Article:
Do, however, carry yourself with confidence, and think smart at all times. Walk tall and look like you know where you’re going even if (in fact, especially if) you don’t. Avoid getting inebriated alone. It is best not to get plastered at all, unless you’ve managed to hook up on the road with someone whom you’re confident won’t abandon you in the midst of a drunken haze so that you’ll have to wander the streets alone. In short, think your way through your travels. Don’t worry so much that you never give it a go.
2. Traveling solo is scary – Don’t allow yourself to go through life avoiding experiences because you are scared. Live today as if you are going to be stricken with a debilitating illness or injury tomorrow. If you don’t, when you grow older you may have not much more than a life of unfulfilled dreams to accompany you into the twilight.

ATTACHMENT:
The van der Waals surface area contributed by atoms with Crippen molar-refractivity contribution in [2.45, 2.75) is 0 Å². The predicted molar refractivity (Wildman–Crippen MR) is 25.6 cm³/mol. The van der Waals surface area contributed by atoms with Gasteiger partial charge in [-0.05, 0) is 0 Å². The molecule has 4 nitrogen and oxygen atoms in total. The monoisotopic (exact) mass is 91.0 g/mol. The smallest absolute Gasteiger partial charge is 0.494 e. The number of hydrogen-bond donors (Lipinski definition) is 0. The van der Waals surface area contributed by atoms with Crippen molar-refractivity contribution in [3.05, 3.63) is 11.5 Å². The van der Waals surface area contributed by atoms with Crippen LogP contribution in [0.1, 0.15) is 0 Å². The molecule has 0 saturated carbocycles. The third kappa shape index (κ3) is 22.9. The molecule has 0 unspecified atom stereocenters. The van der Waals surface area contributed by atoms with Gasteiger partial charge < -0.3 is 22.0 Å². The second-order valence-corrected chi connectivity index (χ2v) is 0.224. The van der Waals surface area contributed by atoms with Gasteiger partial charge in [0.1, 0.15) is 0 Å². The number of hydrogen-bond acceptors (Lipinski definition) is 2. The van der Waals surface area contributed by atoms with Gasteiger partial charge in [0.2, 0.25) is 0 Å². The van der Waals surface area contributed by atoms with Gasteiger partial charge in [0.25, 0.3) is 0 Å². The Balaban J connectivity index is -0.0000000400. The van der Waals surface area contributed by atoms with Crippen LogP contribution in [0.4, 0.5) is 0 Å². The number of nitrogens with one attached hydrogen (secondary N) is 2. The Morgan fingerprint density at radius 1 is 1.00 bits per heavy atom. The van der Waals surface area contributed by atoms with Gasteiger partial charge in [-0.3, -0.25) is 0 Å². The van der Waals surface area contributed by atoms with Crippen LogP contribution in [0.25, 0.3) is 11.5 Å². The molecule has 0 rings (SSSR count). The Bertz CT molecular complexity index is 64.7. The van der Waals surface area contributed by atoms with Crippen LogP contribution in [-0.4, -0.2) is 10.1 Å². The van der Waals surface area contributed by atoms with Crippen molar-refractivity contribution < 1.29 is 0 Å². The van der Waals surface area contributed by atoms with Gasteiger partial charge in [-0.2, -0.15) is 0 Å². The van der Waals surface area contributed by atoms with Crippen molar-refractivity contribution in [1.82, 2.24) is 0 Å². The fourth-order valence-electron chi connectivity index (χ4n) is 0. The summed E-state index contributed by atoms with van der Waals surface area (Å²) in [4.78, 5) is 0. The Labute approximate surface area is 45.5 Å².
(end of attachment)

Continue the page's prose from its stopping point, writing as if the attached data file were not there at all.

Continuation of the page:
To conquer your fear, expand your comfort zone. First, step one foot carefully into something that scares you. More likely than not, you’ll come out on the other side with less fear and more bravado. Now take your new comfort level and shake it up again. And again. Soon you’ll wind up capable of most anything.
3. I’ll be lonely – Not necessarily. You’ll probably get to know one or more travelers at some point, perhaps even locals, with whom you can share experiences. Also, family and friends are only an internet away. Tell them to set themselves up with Twitter and Facebook before you leave, and you can communicate with them en masse easily through every step of your journey.